President Muhammadu Buhari on Thursday, June 4, 2015 met Chad’s President Idriss Deby in the capital, N’Djamena, after a visit Wednesday to Niger, as part of a four-nation tour aimed at tackling the Islamist militant sect reports the Vanguard.
Mr. Buhari praised Chad for joining the fight against Boko Haram, adding that further cooperation was required in the future.
He, has made ending the insurgency a priority, after six years of shocking acts of violence by the group which have left at least 15,000 people dead.
“Your troops have stood shoulder to shoulder and fought gallantly with ours in the fight against the forces of evil,” he told Deby.
“This is a remarkable show of good neighbourliness, which we must reinforce in the years ahead.”
President Deby for his part “reaffirmed Chad’s involvement and availability” to work with Nigeria, according to a statement from his office.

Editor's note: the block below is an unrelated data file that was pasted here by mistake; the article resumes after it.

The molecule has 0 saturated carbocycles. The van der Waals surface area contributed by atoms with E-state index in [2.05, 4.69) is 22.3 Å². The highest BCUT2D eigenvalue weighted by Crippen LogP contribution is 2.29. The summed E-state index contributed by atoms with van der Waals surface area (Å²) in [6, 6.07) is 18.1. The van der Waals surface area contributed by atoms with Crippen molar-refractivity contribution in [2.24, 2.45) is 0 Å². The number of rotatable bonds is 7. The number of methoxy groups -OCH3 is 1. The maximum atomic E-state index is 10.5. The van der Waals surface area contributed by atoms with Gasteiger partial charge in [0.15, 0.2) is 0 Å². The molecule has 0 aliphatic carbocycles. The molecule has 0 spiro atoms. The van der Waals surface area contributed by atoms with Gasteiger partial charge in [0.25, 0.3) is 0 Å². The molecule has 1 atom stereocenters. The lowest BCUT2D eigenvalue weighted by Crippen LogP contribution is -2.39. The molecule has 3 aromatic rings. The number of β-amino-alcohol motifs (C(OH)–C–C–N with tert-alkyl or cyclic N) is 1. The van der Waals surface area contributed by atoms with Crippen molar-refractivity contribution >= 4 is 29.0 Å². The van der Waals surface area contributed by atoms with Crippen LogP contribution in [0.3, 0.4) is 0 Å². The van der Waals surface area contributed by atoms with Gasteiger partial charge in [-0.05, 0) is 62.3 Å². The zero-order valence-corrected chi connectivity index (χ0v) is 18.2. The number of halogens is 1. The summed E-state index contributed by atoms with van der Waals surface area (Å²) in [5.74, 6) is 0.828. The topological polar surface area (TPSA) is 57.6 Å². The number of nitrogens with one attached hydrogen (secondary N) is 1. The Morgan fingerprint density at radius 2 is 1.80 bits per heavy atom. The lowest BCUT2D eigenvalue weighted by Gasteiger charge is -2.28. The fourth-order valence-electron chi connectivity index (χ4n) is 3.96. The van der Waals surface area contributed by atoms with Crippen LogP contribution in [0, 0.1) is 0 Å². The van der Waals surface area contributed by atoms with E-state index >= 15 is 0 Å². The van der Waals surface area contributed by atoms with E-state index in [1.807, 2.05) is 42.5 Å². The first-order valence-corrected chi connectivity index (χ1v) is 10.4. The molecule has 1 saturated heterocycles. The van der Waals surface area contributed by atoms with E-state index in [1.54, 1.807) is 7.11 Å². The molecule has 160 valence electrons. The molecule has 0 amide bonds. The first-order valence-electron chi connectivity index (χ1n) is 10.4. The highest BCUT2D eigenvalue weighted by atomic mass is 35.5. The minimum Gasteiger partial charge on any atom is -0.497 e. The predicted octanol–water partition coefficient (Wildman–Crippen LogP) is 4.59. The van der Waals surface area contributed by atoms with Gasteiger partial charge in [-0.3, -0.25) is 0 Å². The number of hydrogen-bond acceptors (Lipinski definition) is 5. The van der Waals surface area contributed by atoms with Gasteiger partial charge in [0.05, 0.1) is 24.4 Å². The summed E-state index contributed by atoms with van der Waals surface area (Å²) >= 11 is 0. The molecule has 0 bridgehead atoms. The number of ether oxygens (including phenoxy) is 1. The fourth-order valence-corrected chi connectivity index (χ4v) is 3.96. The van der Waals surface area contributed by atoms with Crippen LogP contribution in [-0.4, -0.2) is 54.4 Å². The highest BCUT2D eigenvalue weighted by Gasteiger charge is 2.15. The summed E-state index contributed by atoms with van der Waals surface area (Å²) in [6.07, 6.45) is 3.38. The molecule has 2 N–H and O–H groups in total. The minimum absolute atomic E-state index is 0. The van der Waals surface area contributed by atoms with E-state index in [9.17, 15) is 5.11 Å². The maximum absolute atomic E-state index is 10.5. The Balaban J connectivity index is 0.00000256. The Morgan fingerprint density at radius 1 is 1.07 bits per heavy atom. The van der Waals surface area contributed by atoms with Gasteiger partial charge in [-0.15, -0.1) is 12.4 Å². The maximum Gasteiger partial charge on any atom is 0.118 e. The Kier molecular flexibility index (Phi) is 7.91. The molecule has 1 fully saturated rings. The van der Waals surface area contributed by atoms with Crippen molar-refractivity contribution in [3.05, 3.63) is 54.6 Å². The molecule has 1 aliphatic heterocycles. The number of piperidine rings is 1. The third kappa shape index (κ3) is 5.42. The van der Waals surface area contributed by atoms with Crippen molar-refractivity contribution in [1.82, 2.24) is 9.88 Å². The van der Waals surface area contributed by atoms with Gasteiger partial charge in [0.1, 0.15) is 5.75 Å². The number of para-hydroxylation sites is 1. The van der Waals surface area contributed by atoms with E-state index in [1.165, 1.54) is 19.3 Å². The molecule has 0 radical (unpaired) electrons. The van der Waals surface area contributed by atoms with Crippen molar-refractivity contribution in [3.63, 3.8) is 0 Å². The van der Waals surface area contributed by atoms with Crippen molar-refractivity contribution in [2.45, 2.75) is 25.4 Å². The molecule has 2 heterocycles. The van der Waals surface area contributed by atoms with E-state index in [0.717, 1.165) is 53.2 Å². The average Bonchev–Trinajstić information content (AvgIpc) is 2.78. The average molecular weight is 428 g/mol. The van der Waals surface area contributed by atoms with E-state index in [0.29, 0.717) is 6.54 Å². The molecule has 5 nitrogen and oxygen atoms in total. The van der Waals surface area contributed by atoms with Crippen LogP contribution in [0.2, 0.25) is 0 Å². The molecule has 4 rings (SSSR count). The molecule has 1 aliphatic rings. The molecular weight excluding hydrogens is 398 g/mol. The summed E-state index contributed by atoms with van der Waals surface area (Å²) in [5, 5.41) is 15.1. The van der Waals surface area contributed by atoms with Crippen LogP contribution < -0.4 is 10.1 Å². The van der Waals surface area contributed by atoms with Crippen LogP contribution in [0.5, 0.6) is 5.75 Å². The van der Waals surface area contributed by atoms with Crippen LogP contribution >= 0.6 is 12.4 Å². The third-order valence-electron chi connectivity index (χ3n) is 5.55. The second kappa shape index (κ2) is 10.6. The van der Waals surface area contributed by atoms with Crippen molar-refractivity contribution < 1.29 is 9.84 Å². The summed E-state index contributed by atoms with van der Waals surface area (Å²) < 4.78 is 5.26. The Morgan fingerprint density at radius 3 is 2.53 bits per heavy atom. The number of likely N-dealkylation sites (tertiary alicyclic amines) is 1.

Chad’s involvement in the coalition began earlier this year when Deby sent troops to assist neighbouring Cameroon, whose far northern region was increasingly coming under attack by the terrorrists.
Chadian troops later moved in to Nigerian territory and helped Nigerian forces retake several captured border towns .
On Wednesday it was announced that a Nigerian officer would head the new 8,700-strong unit, African Union-backed Multi-National Joint Task Force based in N’Djamena, Chad.
President Buhari said “sustained and robust” regional cooperation was essential because of the cross-border threat posed by Boko Haram.
He said the new fighting force “will be able to secure and stabilise all the areas affected by the Boko Haram insurgency” and would help bring an end to the bloodshed,’.
Mr. Buhari, has in his former tenure as Military Head of State, ousted Chadian forces from disputed islands on Lake Chad, where the two countries share borders.
He also said both countries needed to work together on border issues, migration and movement of goods and services.